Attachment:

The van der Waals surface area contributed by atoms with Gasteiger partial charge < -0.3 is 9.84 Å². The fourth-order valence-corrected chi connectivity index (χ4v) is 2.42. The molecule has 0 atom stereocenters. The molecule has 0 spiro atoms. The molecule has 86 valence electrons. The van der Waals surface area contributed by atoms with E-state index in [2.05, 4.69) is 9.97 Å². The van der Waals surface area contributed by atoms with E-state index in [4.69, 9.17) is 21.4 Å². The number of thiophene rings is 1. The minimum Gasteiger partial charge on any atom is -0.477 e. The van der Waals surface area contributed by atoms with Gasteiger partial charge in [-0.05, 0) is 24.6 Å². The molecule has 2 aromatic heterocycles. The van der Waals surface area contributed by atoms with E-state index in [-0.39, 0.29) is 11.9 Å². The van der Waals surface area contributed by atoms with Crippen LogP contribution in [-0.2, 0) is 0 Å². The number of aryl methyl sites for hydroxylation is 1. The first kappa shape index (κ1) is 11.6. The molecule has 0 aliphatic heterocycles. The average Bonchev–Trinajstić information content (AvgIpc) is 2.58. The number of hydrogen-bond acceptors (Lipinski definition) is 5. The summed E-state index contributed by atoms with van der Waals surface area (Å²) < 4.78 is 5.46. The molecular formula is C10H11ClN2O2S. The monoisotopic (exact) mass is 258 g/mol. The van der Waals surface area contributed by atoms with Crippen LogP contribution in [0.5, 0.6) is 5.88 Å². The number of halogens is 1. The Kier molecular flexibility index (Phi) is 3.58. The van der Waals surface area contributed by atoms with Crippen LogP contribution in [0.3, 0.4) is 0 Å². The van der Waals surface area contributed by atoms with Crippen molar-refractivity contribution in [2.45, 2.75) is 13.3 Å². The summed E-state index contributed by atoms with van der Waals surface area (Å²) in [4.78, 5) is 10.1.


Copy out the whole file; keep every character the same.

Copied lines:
The van der Waals surface area contributed by atoms with Gasteiger partial charge < -0.3 is 9.84 Å². The fourth-order valence-corrected chi connectivity index (χ4v) is 2.42. The molecule has 0 atom stereocenters. The molecule has 0 spiro atoms. The molecule has 86 valence electrons. The van der Waals surface area contributed by atoms with E-state index in [2.05, 4.69) is 9.97 Å². The van der Waals surface area contributed by atoms with E-state index in [4.69, 9.17) is 21.4 Å². The number of thiophene rings is 1. The minimum Gasteiger partial charge on any atom is -0.477 e. The van der Waals surface area contributed by atoms with Gasteiger partial charge in [-0.05, 0) is 24.6 Å². The molecule has 2 aromatic heterocycles. The van der Waals surface area contributed by atoms with E-state index in [-0.39, 0.29) is 11.9 Å². The van der Waals surface area contributed by atoms with Crippen LogP contribution in [-0.2, 0) is 0 Å². The number of aryl methyl sites for hydroxylation is 1. The first kappa shape index (κ1) is 11.6. The molecule has 0 aliphatic heterocycles. The average Bonchev–Trinajstić information content (AvgIpc) is 2.58. The number of hydrogen-bond acceptors (Lipinski definition) is 5. The summed E-state index contributed by atoms with van der Waals surface area (Å²) < 4.78 is 5.46. The molecular formula is C10H11ClN2O2S. The monoisotopic (exact) mass is 258 g/mol. The van der Waals surface area contributed by atoms with Crippen LogP contribution in [0.5, 0.6) is 5.88 Å². The number of halogens is 1. The Kier molecular flexibility index (Phi) is 3.58. The van der Waals surface area contributed by atoms with Crippen LogP contribution in [0.3, 0.4) is 0 Å². The van der Waals surface area contributed by atoms with Crippen molar-refractivity contribution in [2.45, 2.75) is 13.3 Å². The summed E-state index contributed by atoms with van der Waals surface area (Å²) in [4.78, 5) is 10.1.